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February 4, 2006
Winter Weather Event Review
Section 2: Synoptic Overview
Section 1 -- Section 2 -- Section 3 -- Section 4 -- Section 5 -- Section 6

A full latitude mid level (~500mb) trough over the Mississippi valley sharpened up and translated east as a strong short wave rotated around it's base. Figure 2 shows the analyzed 500 mb pattern at 12 UTC on Saturday, February 4. This short wave induced a deepening surface low which tracked from the Gulf states through the upper Ohio Valley, to a position over southeast Ohio by 18 UTC on Saturday. Figure 3 illustrates the analyzed surface low position over eastern Kentucky at 12 UTC on Saturday, February 4.

All model solutions indicated strong isentropic lift developing late Friday night, and continuing into the day on Saturday. Figure 4 shows the GFS 290 K isentropic surface at 12 UTC on Saturday, with 30 to 45 knot cross contour lift and pressure condensation deficits below 30 mb. This strong lift quickly shifted north with down glide developing into ILN's western CWA by 18 UTC and across the entire CWA by 00 UTC on Sunday, February 5, as indicated by Figure 5 and Figure 6 respectively.

The GFS 250mb analysis indicated a 130-135 knot jet streak with an axis of favorable upper level divergence over southwest Ohio at 12 UTC on Saturday (Fig. 7). The favorable upper level dynamics quickly lifted north and east as indicated by the 00 UTC Sunday 250 mb forecast (Fig. 8). The best forcing during the event occurred between 12 UTC and 18 UTC on the 4th.

A warm airmass was in place leading up to this event, with high temperatures on Thursday, February 2nd ranging from the middle 40s in West Central Ohio to the upper 50s in South Central Ohio and Northeast Kentucky. High temperatures on Friday, February 3rd were in the upper 30s to middle 40s. Freezing levels were above 2000 feet agl at the start of the precipitation event. With the warm air in place, the boundary layer was sufficiently warm enough to support full melting of the precipitation and rain was observed at all observing sites at the onset of the event Friday night into Saturday morning. As colder air was advected into the region the rain transitioned over to snow across Eastern Indiana and Western Ohio during the mid to late morning hours. Precipitation did not change over to snow in the east until mid afternoon, with a change over to snow at Columbus observed at 347 pm. Moderate snow was observed for a period in the West during the late morning into the early afternoon when the favorable lift, deep moisture, and thermal profiles lined up for a brief period. It must be noted that the warm ground temperatures at the onset of the snow initially inhibited the snow accumulation. In the East, a favorable thermal profile for snow and lift was not in phase, and thus significant measurable snow was not observed. Figure 9 shows the 850 mb analysis at 12 UTC Saturday, with the low over Eastern Kentucky and -3 degree C isotherm into Western Ohio.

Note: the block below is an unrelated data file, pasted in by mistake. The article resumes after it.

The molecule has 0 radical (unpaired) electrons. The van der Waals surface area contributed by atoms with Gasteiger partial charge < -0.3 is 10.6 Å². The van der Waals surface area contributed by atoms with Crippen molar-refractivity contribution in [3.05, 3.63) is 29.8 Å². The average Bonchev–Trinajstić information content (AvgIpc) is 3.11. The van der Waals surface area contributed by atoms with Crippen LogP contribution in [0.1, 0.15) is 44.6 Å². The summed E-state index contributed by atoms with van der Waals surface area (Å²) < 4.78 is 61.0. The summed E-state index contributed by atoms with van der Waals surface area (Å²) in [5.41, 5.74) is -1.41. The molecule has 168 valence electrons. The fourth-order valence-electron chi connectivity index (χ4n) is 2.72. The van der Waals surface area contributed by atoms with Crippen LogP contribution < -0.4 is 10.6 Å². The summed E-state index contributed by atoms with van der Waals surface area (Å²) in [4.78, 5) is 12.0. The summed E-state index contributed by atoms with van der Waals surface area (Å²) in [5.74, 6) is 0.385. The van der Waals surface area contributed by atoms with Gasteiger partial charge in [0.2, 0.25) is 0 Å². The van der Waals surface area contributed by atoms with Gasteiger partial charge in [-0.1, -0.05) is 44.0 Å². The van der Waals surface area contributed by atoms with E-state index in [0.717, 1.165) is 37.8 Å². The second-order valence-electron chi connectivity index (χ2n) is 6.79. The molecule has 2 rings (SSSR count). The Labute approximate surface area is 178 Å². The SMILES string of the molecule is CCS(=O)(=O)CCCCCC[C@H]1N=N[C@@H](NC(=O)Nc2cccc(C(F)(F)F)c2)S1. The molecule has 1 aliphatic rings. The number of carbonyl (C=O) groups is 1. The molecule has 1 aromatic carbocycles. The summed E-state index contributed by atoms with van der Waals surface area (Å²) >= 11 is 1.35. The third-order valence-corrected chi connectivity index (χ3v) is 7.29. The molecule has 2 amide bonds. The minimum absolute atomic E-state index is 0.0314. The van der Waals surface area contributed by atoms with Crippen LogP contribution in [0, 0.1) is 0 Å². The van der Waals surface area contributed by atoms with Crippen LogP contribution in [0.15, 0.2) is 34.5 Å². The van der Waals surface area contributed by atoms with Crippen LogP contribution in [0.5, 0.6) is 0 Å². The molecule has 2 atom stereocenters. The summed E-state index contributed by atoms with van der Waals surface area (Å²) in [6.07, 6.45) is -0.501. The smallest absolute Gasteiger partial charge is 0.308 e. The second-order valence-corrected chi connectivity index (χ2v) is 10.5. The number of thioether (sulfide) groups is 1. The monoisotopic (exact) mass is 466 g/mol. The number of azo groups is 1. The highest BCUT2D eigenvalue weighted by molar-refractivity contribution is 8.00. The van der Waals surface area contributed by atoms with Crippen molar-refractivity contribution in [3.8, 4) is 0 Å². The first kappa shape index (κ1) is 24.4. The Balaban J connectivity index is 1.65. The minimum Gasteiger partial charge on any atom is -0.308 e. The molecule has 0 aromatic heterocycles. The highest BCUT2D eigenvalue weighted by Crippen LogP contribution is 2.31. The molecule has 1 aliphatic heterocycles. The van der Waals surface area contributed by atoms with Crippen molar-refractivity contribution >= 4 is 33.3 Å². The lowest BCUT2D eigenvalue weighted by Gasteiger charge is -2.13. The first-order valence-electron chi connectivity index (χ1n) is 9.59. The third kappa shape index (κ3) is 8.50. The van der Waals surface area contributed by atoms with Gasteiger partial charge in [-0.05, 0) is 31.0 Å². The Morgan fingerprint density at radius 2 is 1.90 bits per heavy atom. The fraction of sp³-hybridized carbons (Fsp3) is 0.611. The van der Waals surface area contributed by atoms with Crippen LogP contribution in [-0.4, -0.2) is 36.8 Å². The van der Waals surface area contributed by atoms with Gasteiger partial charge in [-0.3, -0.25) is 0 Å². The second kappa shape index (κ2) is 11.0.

Figure 2
Figure 3
Figure 4
Figure 5
Figure 6
Figure 7
Figure 8
Figure 9

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